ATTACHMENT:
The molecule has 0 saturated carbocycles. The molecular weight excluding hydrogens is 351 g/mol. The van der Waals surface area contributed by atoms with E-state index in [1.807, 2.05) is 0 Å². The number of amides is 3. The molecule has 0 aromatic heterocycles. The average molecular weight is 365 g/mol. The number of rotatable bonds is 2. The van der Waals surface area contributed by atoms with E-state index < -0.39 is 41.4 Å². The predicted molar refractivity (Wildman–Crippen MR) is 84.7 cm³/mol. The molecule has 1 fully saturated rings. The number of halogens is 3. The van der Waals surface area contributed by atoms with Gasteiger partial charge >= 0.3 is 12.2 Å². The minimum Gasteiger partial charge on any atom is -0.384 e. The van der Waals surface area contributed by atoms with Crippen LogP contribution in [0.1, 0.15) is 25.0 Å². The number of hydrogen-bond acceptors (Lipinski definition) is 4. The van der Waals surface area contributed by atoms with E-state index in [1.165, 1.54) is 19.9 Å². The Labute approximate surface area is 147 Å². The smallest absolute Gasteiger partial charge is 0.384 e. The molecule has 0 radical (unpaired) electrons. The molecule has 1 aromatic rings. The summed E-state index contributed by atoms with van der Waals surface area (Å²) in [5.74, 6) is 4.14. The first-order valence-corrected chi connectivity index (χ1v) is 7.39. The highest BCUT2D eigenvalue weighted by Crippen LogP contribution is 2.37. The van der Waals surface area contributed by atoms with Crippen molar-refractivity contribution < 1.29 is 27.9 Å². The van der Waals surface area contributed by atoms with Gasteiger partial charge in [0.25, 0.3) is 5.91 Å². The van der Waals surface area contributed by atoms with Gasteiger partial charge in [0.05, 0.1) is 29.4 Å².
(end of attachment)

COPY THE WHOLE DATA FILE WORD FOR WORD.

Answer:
The molecule has 0 saturated carbocycles. The molecular weight excluding hydrogens is 351 g/mol. The van der Waals surface area contributed by atoms with E-state index in [1.807, 2.05) is 0 Å². The number of amides is 3. The molecule has 0 aromatic heterocycles. The average molecular weight is 365 g/mol. The number of rotatable bonds is 2. The van der Waals surface area contributed by atoms with E-state index < -0.39 is 41.4 Å². The predicted molar refractivity (Wildman–Crippen MR) is 84.7 cm³/mol. The molecule has 1 fully saturated rings. The number of halogens is 3. The van der Waals surface area contributed by atoms with Gasteiger partial charge >= 0.3 is 12.2 Å². The minimum Gasteiger partial charge on any atom is -0.384 e. The van der Waals surface area contributed by atoms with Crippen LogP contribution in [0.1, 0.15) is 25.0 Å². The number of hydrogen-bond acceptors (Lipinski definition) is 4. The van der Waals surface area contributed by atoms with E-state index in [1.165, 1.54) is 19.9 Å². The Labute approximate surface area is 147 Å². The smallest absolute Gasteiger partial charge is 0.384 e. The molecule has 0 radical (unpaired) electrons. The molecule has 1 aromatic rings. The summed E-state index contributed by atoms with van der Waals surface area (Å²) in [5.74, 6) is 4.14. The first-order valence-corrected chi connectivity index (χ1v) is 7.39. The highest BCUT2D eigenvalue weighted by Crippen LogP contribution is 2.37. The van der Waals surface area contributed by atoms with Crippen molar-refractivity contribution < 1.29 is 27.9 Å². The van der Waals surface area contributed by atoms with Gasteiger partial charge in [0.25, 0.3) is 5.91 Å². The van der Waals surface area contributed by atoms with Gasteiger partial charge in [0.05, 0.1) is 29.4 Å².